Although he was one of them, the tyrant was feared by the aristocrats, for it was their wealth he was likely to seize. Many tyrants in those days came to power through the help of the people. Thus the close link between democracy and tyranny: Tyrants with popular support could seize and retain power. Aristotle notes as much in his study of Greek constitutional history: “And in old times whenever the same man became leader of the people and general, they used to change the constitution to a tyranny; for almost the largest number of the tyrants of early days have arisen from being leaders of the people.”
Winning popular support and retaining it was not always easy: Peisistratus rode into Athens once on a chariot driven by an actor dressed as the goddess Athena. Grandiloquence and persuasion were keys to the bellies if not the minds of the citizens. Once in place, the tyrant was difficult if not impossible to dislodge; it often needed outside help. The Athenians lived with the embarrassment of having their democracy restored with the aid of their anti-democratic arch rival Sparta in 403 BC when the short-lived but bloody reign of the 30 tyrants was brought to an end. Politics was never not about estranged bedfellows.
Anticipating Shakespeare, the Athenians likened the tyrant to “a serpents egg which, hatch’d, would as his kind grow mischievous”, and took rather elaborate if questionable steps to prevent his growth. Their chief instrument was ostracism: Any citizen could bring a charge against any (prominent) person who, in his view, might violently seize power; the whole citizen body could then vote him into exile. Like extradition today, potentially undesirable persons could be legally got rid of (without their actually having committed a crime).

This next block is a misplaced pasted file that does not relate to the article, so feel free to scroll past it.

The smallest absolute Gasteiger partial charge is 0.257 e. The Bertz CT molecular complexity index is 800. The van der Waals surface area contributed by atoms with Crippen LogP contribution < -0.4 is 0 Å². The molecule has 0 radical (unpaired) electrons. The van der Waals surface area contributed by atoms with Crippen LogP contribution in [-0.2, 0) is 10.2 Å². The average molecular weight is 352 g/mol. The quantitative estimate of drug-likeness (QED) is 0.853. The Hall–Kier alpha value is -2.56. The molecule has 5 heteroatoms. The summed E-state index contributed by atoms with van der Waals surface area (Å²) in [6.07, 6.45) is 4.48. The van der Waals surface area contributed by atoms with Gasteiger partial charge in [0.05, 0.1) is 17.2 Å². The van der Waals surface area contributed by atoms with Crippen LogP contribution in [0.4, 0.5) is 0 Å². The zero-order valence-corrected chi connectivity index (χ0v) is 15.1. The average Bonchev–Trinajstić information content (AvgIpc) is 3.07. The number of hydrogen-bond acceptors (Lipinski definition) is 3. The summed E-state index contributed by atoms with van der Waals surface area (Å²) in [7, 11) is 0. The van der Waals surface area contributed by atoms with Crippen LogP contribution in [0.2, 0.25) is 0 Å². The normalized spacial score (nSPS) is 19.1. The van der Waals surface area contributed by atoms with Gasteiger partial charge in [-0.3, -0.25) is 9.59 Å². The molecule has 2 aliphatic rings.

But while tyrants were feared and hated, they were also the subject of adulation. The hubris of Gyges, tyrant of Lydia, appeared as “an unrestrained sensuality that went hand in hand with unrestrained political power”. Plato too touches upon the theme of tyrant envy. All men envy tyrants in the way that all men worship wealth and power. The tyrant is above the laws and can do what he wants; a complete lack of restraint or moderation (an aristocratic virtue) typically characterised his rule.
The chief difference between tyranny and democracy was the place accorded to free speech. Not surprisingly, tyrants didn’t like to hear what they didn’t like. Poetic speech was usually duplicitous, not merely delighting, but seeking refuge in ambiguity. Comedy itself was said to have arisen among uncouth peasantry, along with the democracy, in Megara. Political comedy only flourished in democratic Athens. It suffered, like most political discourse, a quick demise. In the later Greek anecdotal tradition, those who stood up to tyrants were usually philosophers, unimpressed by either wealth or power and unapologetic in the face of death. “For to oppose evil men is the chief aim we set ourselves,” Philosophy reminds Boethius, as she recounts her loss of prestige and increasing neglect.
The writer taught philosophy in Delhi University